What does /etc stands for in Linux/Unix ?

March 04, 2007
There is a discussion going on over at Slashdot regarding what /etc in Linux/Unix stands for. Is it an acronym or does it stand for 'et cetera' ? While the opinion is divided, the overwhelming thought is that it stands for et cetera. That is, what ever data which doesn't belong to other directories are put into /etc. Such as the 'motd' file (which stands for "Message Of The Day"). Many of us also look at /etc as a placeholder for the configuration files of programs which we run on our system.

Linux File System Hierarchy


If you look at the Linux file hierarchy, you find the following :

/bin - Common binaries

/sbin - Binaries used for system administration are placed here.

/boot - Static files of the boot loader. Usually it contain the Linux kernel, Grub boot loader files and so on.

/dev - Device files such as your CD drive, hard disk, and any other physical device.

In Linux/Unix, the common premise is that everything is a file.


/home - User HOME directories are found here. In unices like FreeBSD, the HOME directories are found in /usr/home. And in Solaris it is in /export. So quite a big difference here.

/lib - Essential shared libraries and kernel modules.

/mnt - Temporary mount point useful for when you insert your USB stick and it gets mounted under /mnt. Though in Ubuntu and the likes, it is usually mounted under /media.

/var - Variable data, such as logs, news, mail spool files and so on which is constantly being modified by various programs running on your system.

/tmp - Temporary files are placed here by default.

/usr - The secondary hierarchy which contain its own bin and sbin sub-directories.

/etc - Usually contain the configuration files for all the programs that run on your Linux/Unix system.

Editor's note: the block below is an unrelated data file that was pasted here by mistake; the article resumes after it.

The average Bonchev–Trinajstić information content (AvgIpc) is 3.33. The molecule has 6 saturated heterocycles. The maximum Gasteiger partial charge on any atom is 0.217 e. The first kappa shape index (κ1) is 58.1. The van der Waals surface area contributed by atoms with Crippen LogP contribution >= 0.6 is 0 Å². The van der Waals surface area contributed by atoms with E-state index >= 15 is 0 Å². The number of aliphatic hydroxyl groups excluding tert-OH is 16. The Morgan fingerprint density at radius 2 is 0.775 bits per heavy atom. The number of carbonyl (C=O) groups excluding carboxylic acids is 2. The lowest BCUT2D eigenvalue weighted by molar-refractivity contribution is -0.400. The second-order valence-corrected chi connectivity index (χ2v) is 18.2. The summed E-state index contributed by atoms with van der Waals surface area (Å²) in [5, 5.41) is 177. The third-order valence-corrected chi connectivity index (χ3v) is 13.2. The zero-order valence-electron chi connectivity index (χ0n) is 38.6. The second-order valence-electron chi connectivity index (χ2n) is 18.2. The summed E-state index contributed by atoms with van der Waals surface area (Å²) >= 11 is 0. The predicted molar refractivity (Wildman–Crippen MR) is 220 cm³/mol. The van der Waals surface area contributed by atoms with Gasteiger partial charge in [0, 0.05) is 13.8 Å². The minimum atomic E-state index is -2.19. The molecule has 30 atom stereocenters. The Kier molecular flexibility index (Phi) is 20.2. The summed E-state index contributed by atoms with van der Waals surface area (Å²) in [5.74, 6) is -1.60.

/opt - Third party application packages which does not conform to the standard Linux file hierarchy can be installed here.

/srv - Contains data for services provided by the system.

And of course there is the /proc directory which does not actually reside on the disk.

The file system hierarchy standard [FSHS] explains /etc as follows :

The /etc hierarchy contains configuration files. A "configuration file" is a local file used to control the operation of a program; it must be static and cannot be an executable binary.

It further goes on to say :

No binaries may be located under '/etc'. And the following directories, or symbolic links to directories are required in /etc:
  • opt Configuration for /opt
  • X11 Configuration for the X Window system (optional)
  • sgml Configuration for SGML (optional)
  • xml Configuration for XML (optional)

While this is the long and short of the matter, some believe that '/etc' is indeed an acronym and stands for "Editable Text Configuration". Oh well, the media is still not out with the verdict.

5 comments:

  • /etc = "Extended Tool Chest"

    OR

    "Extremely Terrible Cognomen" ;-)

    Source : Gnome Mailing List

  • devnet

    /etc = every thing config

    :p

  • /etc = "Eat 'taters, commie!"

  • Kumaran

    /etc : Extended Table of Contents

  • MaaSTaaR

    Hello ...

    I have question about this point "And of course there is the /proc directory which does not actually reside on the disk."

    Do you mean the information in /proc isn't stored in hard disk? i think you mean these information stored in kernel structs, is this true?